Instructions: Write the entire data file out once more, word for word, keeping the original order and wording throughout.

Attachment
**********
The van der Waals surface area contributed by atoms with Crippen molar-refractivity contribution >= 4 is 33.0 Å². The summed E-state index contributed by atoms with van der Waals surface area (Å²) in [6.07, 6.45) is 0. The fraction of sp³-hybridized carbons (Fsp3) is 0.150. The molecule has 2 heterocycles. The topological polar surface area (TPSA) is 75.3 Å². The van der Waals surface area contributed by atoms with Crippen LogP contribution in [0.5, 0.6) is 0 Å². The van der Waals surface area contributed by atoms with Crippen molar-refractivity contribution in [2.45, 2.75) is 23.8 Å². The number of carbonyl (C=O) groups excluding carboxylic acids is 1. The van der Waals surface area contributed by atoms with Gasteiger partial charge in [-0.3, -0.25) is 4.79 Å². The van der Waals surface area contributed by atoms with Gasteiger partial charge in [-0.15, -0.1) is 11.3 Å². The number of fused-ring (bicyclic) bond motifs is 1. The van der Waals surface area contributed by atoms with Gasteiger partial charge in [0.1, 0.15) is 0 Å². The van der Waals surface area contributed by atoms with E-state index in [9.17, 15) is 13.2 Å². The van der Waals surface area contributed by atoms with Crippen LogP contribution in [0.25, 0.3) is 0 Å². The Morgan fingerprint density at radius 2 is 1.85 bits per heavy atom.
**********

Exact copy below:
The van der Waals surface area contributed by atoms with Crippen molar-refractivity contribution >= 4 is 33.0 Å². The summed E-state index contributed by atoms with van der Waals surface area (Å²) in [6.07, 6.45) is 0. The fraction of sp³-hybridized carbons (Fsp3) is 0.150. The molecule has 2 heterocycles. The topological polar surface area (TPSA) is 75.3 Å². The van der Waals surface area contributed by atoms with Crippen LogP contribution in [0.5, 0.6) is 0 Å². The van der Waals surface area contributed by atoms with Crippen molar-refractivity contribution in [2.45, 2.75) is 23.8 Å². The number of carbonyl (C=O) groups excluding carboxylic acids is 1. The van der Waals surface area contributed by atoms with Gasteiger partial charge in [-0.3, -0.25) is 4.79 Å². The van der Waals surface area contributed by atoms with Gasteiger partial charge in [-0.15, -0.1) is 11.3 Å². The number of fused-ring (bicyclic) bond motifs is 1. The van der Waals surface area contributed by atoms with Gasteiger partial charge in [0.1, 0.15) is 0 Å². The van der Waals surface area contributed by atoms with E-state index in [9.17, 15) is 13.2 Å². The van der Waals surface area contributed by atoms with Crippen LogP contribution in [0.25, 0.3) is 0 Å². The Morgan fingerprint density at radius 2 is 1.85 bits per heavy atom.